Xander’s Panda Party by Linda Sue Park, illustrated by Matt Phelan
Xander is planning a party just for pandas, but soon realizes that he is the only panda at the zoo. So he changes the invitation to include all sorts of the bears at the zoo. Then Koala is left out because she’s a marsupial, not a bear. Xander chewed some bamboo and thought a bit, then changed the party to be for all mammals at the zoo. After going through several more versions, Xander’s party changed to invite all of the animals at the zoo. It was almost time for the party to start, when a truck and a crate arrived at the zoo. It was a new creature for the zoo! But would it ruin Xander’s updated party plans?
Clever, clever, clever. This book carefully offers information on animal taxonomy to readers who will not even realize they are learning it thanks to the party-theme of the book. Park’s writing is so impressive. When I opened the book to see it rhyme, I must admit that I sighed. But Park managed to created a rhyming book that is not written in stanzas. She instead builds whole paragraphs that read like rhyming poems and make the rhymes work throughout the sentences. It is a smart way to approach a book that harnesses the rhyme rather than galloping away with it.
Phelan’s art is entirely brilliant. His lines have a looseness that really works, creating whole settings in just a few lines. All of the animals have their own unique personalities. I particularly enjoyed the rhino glaring from behind his wall and the montage of the different types of bears. There are small touches throughout that add humor and coziness to the story.
A book that has science mixed with a message of inclusiveness, this is one has mass appeal. Appropriate for ages 3-5.
Reviewed from library copy.
Lifetime: The Amazing Numbers in Animal Lives by Lola M. Schaefer
Take a unique look at what animals will do in a single lifetime in this book that combines counting, math and fascinating scientific facts. The book focuses on how many times a single animal will do a behavior during their life. The facts are based on estimations and opens with a description of how the numbers were figured out and explaining that each individual animal will be different than the estimate. The book opens with one spider’s egg sac, the sole one she will create in a lifetime. It then goes to the ten antlers that a caribou will grow and shed and moves on by tens. The book ends with one thousand tiny baby seahorses, the number a single male seahorse will carry and birth.
This is a spectacular way to introduce averages to children and estimation. It is a celebration of the information that mathematics can provide to us about nature. Schaefer has selected a wide variety of animals and intriguing facts about each of them. Readers can find more in-depth information on the animals at the back of the book. They will also find more information on averages and math there.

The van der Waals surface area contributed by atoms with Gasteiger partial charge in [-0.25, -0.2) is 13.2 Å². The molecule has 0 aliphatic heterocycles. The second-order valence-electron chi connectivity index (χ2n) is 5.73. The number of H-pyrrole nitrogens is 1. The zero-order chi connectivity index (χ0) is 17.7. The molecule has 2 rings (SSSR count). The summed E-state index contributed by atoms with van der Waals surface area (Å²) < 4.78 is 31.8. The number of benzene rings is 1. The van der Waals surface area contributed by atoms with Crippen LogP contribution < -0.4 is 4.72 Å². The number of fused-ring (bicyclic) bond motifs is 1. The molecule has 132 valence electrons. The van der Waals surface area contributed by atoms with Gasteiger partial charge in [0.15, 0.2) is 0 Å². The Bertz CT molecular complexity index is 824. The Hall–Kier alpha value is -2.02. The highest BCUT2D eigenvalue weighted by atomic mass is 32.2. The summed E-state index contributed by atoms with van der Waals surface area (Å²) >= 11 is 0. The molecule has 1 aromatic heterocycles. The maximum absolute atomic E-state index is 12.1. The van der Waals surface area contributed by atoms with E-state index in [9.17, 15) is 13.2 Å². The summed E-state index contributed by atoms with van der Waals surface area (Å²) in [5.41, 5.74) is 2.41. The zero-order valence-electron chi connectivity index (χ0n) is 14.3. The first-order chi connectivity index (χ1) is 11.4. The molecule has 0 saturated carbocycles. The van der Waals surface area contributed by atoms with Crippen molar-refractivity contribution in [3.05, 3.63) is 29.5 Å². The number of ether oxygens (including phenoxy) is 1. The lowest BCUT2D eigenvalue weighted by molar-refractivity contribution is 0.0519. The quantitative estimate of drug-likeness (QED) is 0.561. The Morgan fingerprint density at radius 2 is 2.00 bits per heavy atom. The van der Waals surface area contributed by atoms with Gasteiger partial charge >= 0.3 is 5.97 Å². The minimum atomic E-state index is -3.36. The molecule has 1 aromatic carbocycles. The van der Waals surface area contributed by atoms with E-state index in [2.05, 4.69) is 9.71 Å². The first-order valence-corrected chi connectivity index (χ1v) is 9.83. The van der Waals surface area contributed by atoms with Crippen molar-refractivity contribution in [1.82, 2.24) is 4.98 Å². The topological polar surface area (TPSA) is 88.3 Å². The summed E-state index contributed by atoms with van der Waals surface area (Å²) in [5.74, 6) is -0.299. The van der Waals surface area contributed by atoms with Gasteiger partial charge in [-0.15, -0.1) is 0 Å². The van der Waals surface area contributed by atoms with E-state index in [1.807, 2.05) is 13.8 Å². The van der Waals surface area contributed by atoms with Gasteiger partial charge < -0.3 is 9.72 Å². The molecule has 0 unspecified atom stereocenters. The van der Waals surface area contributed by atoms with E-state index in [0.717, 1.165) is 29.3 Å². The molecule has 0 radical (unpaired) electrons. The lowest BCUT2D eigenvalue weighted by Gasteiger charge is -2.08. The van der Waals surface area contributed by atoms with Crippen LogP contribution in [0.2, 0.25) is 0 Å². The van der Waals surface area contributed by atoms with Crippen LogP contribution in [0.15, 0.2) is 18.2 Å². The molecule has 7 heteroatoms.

Schaefer’s art adds to the appeal of this book. Her illustrations have a boldness to them, a graphic quality that really works. They are flat and vibrant, clearly laying items on the page for counting. The book is a joy to page through since each page offers a new animal, a new habitat to see.
One of the most visually stimulating and smart concepts for a nonfiction picture book, this one is sure to beat the averages and be read more than once. Appropriate for ages 4-6.
Reviewed from copy received from Chronicle Books.
Jasper’s Story: Saving Moon Bears by Jill Robinson and Marc Bekoff, illustrated by Gijsbert van Frankenhuyzen
Held captive for years by bear “farmers” who kept him in a too-small cage and harvested bile from his body, Jasper’s story is representative of many captive moon bears. Now Jasper has been rescued by Animals Asia, an animal welfare organization. He is taken to their Moon Bear Rescue Center where his medical needs are attended to and he is put into the sanctuary. There, Jasper walks on grass for the first time in his life. Caregivers work to teach Jasper how to find food on his own, hiding food in toys and places to dig. In time, Jasper’s life starts to change. He begins to play more, get stronger, and make friends. Jasper is one success story among many, a testament to what rescue can do to save animals that might have been considered too damaged to rescue.
Robinson and Bekoff write in a very engaging way in this nonfiction picture book. They invest time in telling the story of the abuse as well as painting a beautiful picture of moon bears in the wild: “Far away in the mist-covered mountains of China, the moon sends yellow arcs of light across the hills, softly painting the forests with a luminous glow.” They describe the way that wild animals sleep with a sense of freedom. The prose is beautiful, clearly painting the value of these animals and the importance of their rescue and rehabilitation.